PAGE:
Daily Archives: May 7, 2020

Video: Coast Guard set out to rescues 3 people, dog from a capsized fishing vessel offshore Apalachicola, Florida

The Coast Guard rescued three people and a dog from a capsized fishing vessel offshore Apalachicola, Florida, Thursday. All passengers aboard, including the dog, were rescued and no injuries were reported. Watchstanders at Coast Guard Sector Mobile received a report at approximately 11 a.m. that the 64-foot fishing vessel Pete’s Dream was taking on water about 70 nautical miles offshore Apalachicola, Florida, with three people and a dog aboard. In the process of launching rescue assets, Sector Mobile received an additional report that all three people and the dog abandoned ship and boarded a life raft. One of the passengers was able to use a satellite phone to communicate to shore. Video, >click to read< 21:17

President Donald J. Trump Executive Order Promoting American Seafood Competitiveness and Economic Growth

By the authority vested in me as President by the Constitution and the laws of the United States of America, and in order to strengthen the American economy; improve the competitiveness of American industry; ensure food security; provide environmentally safe and sustainable seafood; support American workers; ensure coordinated, predictable, and transparent Federal actions; and remove unnecessary regulatory burdens, it is hereby ordered as follows: DONALD J. TRUMP, THE WHITE HOUSE, May 7, 2020. >click to read<

President Donald J. Trump Is Working to Secure America’s Seafood Supply Chain and Bring Jobs Home>click to read< 17:54

Shetland fishermen against Brexit transition period extension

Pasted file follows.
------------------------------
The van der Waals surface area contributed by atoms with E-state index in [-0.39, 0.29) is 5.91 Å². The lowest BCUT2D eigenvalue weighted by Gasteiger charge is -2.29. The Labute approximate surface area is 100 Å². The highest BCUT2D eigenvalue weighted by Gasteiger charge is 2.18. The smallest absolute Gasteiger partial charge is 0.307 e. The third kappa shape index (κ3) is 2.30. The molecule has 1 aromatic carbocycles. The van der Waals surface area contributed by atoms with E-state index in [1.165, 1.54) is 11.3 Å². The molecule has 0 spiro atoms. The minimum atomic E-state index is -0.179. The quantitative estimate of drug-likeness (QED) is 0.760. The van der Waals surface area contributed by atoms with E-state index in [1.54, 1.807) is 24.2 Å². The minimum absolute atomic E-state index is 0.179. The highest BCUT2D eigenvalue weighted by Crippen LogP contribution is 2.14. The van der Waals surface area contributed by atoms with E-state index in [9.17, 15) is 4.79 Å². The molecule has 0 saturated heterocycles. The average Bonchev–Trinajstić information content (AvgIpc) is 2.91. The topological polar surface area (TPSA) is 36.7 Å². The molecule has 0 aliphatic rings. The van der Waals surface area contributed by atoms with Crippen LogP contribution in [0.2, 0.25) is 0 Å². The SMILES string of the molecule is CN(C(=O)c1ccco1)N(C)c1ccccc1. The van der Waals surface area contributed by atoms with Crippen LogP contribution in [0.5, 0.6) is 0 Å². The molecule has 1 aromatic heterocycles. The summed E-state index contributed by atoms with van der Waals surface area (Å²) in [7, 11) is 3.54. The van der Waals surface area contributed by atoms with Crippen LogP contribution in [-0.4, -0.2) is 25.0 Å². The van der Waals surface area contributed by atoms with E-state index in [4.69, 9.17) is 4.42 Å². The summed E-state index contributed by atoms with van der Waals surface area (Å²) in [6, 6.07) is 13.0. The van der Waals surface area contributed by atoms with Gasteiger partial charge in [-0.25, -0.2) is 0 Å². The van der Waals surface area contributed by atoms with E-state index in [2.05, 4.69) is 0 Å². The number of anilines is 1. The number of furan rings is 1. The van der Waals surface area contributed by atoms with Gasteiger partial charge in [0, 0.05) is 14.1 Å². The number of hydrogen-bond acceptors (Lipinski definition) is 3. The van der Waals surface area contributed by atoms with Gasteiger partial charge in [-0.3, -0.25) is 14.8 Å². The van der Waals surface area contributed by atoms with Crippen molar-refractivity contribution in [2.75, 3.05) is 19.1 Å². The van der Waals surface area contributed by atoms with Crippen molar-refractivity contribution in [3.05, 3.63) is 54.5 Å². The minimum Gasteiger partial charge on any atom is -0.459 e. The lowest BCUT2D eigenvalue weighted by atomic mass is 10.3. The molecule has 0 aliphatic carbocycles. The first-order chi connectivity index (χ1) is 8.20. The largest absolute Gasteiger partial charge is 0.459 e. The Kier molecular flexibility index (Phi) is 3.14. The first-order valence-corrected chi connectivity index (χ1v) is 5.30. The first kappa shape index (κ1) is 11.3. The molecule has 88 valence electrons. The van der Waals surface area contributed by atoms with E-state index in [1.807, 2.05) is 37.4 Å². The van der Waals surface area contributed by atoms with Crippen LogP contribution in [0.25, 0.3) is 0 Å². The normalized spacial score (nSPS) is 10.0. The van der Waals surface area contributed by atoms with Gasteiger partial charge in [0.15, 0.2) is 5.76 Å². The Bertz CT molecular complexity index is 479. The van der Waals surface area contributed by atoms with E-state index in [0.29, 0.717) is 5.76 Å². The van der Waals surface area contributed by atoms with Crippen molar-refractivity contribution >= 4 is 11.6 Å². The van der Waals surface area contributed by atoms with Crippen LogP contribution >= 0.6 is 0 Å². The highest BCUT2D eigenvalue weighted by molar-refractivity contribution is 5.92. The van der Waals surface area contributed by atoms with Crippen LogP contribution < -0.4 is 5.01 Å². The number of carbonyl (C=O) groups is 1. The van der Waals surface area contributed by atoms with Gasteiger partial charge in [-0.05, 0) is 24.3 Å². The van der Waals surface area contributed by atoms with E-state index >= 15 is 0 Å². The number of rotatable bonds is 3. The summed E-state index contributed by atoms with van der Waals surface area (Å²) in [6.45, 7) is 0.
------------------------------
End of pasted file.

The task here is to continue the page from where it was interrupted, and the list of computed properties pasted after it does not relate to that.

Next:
In the light of the Covid-19 crisis and the deep recession forecast for 2020, Liberal Democrats and the SNP have been lobbying for an additional delay before the UK leaves the EU. But Simon Collins, the SFA’s executive officer, said that as far as he could see there was “not much appetite within the government to extend”, and fishing was a special case anyway. “Whatever decisions are being made for other parts of the economy, for which we can’t speak, as far as fishing is concerned our stance is absolutely clear: we have every intention to push the government to deliver, at least for fishing, that we are an independent coastal state by the end of the year. >click to read< 15:46

CARES Act : Maine’s cut of $300 million in federal seafood industry funding is nation’s fifth-highest.

Maine is in line to get $20 million to help its battered seafood industry weather the COVID-19 storm. The award, announced Thursday by U.S. Sen. Susan Collins, R-Maine, comes out of the $300 million in federal funding included in the CARES Act to help the U.S. fishing industry survive the economic losses associated with the coronavirus pandemic. Maine’s award was the fifth-highest out of 31 states. Commissioner Patrick Keliher said Thursday that he was only just learning about the award and would not be making any comments about distribution plans, , or priorities, until he received specific guidance from the NOAA. >click to read< 13:44